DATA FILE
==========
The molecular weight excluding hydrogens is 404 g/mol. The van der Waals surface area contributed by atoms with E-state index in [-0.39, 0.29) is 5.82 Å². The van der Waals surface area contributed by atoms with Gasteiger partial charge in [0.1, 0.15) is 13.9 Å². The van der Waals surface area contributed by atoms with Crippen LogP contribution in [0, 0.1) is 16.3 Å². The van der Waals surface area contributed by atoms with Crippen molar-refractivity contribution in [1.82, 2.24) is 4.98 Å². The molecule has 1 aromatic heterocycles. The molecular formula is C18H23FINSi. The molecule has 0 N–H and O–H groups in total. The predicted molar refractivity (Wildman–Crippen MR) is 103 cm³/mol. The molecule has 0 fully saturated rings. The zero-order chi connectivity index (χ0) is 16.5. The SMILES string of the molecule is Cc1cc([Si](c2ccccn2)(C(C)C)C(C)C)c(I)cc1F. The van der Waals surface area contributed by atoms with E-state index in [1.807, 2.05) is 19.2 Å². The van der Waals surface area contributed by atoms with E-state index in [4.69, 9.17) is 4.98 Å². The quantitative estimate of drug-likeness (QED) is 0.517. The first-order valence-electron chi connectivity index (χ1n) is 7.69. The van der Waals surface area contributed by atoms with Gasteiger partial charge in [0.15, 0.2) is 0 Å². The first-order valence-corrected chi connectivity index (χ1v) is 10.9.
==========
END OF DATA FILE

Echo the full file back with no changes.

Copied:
The molecular weight excluding hydrogens is 404 g/mol. The van der Waals surface area contributed by atoms with E-state index in [-0.39, 0.29) is 5.82 Å². The van der Waals surface area contributed by atoms with Gasteiger partial charge in [0.1, 0.15) is 13.9 Å². The van der Waals surface area contributed by atoms with Crippen LogP contribution in [0, 0.1) is 16.3 Å². The van der Waals surface area contributed by atoms with Crippen molar-refractivity contribution in [1.82, 2.24) is 4.98 Å². The molecule has 1 aromatic heterocycles. The molecular formula is C18H23FINSi. The molecule has 0 N–H and O–H groups in total. The predicted molar refractivity (Wildman–Crippen MR) is 103 cm³/mol. The molecule has 0 fully saturated rings. The zero-order chi connectivity index (χ0) is 16.5. The SMILES string of the molecule is Cc1cc([Si](c2ccccn2)(C(C)C)C(C)C)c(I)cc1F. The van der Waals surface area contributed by atoms with E-state index in [1.807, 2.05) is 19.2 Å². The van der Waals surface area contributed by atoms with E-state index in [4.69, 9.17) is 4.98 Å². The quantitative estimate of drug-likeness (QED) is 0.517. The first-order valence-electron chi connectivity index (χ1n) is 7.69. The van der Waals surface area contributed by atoms with Gasteiger partial charge in [0.15, 0.2) is 0 Å². The first-order valence-corrected chi connectivity index (χ1v) is 10.9.